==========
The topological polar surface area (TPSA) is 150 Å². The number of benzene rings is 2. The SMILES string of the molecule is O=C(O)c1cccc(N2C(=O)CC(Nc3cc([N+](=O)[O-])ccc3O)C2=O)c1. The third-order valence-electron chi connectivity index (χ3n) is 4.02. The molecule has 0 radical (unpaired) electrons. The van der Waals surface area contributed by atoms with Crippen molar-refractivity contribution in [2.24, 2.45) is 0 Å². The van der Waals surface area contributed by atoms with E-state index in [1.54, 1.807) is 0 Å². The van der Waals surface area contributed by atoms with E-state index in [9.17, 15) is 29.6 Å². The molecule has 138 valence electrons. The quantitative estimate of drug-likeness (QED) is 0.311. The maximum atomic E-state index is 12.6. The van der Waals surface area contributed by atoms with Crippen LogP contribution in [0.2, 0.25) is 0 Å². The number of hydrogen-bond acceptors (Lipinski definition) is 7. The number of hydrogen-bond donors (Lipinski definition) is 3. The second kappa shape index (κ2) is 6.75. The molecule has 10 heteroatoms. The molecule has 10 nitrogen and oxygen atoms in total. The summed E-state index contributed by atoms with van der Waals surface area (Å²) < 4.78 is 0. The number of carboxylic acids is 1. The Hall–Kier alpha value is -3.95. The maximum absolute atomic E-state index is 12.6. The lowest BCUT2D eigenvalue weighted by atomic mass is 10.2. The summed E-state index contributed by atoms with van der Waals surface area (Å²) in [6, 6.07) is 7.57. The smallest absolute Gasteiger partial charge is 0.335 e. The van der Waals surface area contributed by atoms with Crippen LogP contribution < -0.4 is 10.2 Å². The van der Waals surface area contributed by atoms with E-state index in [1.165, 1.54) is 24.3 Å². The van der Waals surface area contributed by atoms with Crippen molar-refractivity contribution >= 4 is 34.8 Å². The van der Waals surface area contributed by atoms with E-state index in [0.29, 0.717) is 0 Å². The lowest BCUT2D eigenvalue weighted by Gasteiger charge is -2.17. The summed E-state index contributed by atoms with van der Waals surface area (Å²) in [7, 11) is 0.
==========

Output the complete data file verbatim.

The topological polar surface area (TPSA) is 150 Å². The number of benzene rings is 2. The SMILES string of the molecule is O=C(O)c1cccc(N2C(=O)CC(Nc3cc([N+](=O)[O-])ccc3O)C2=O)c1. The third-order valence-electron chi connectivity index (χ3n) is 4.02. The molecule has 0 radical (unpaired) electrons. The van der Waals surface area contributed by atoms with Crippen molar-refractivity contribution in [2.24, 2.45) is 0 Å². The van der Waals surface area contributed by atoms with E-state index in [1.54, 1.807) is 0 Å². The van der Waals surface area contributed by atoms with E-state index in [9.17, 15) is 29.6 Å². The molecule has 138 valence electrons. The quantitative estimate of drug-likeness (QED) is 0.311. The maximum atomic E-state index is 12.6. The van der Waals surface area contributed by atoms with Crippen LogP contribution in [0.2, 0.25) is 0 Å². The number of hydrogen-bond acceptors (Lipinski definition) is 7. The number of hydrogen-bond donors (Lipinski definition) is 3. The second kappa shape index (κ2) is 6.75. The molecule has 10 heteroatoms. The molecule has 10 nitrogen and oxygen atoms in total. The summed E-state index contributed by atoms with van der Waals surface area (Å²) < 4.78 is 0. The number of carboxylic acids is 1. The Hall–Kier alpha value is -3.95. The maximum absolute atomic E-state index is 12.6. The lowest BCUT2D eigenvalue weighted by atomic mass is 10.2. The summed E-state index contributed by atoms with van der Waals surface area (Å²) in [6, 6.07) is 7.57. The smallest absolute Gasteiger partial charge is 0.335 e. The van der Waals surface area contributed by atoms with Crippen LogP contribution < -0.4 is 10.2 Å². The van der Waals surface area contributed by atoms with E-state index in [1.165, 1.54) is 24.3 Å². The van der Waals surface area contributed by atoms with Crippen molar-refractivity contribution >= 4 is 34.8 Å². The van der Waals surface area contributed by atoms with E-state index in [0.29, 0.717) is 0 Å². The lowest BCUT2D eigenvalue weighted by Gasteiger charge is -2.17. The summed E-state index contributed by atoms with van der Waals surface area (Å²) in [7, 11) is 0.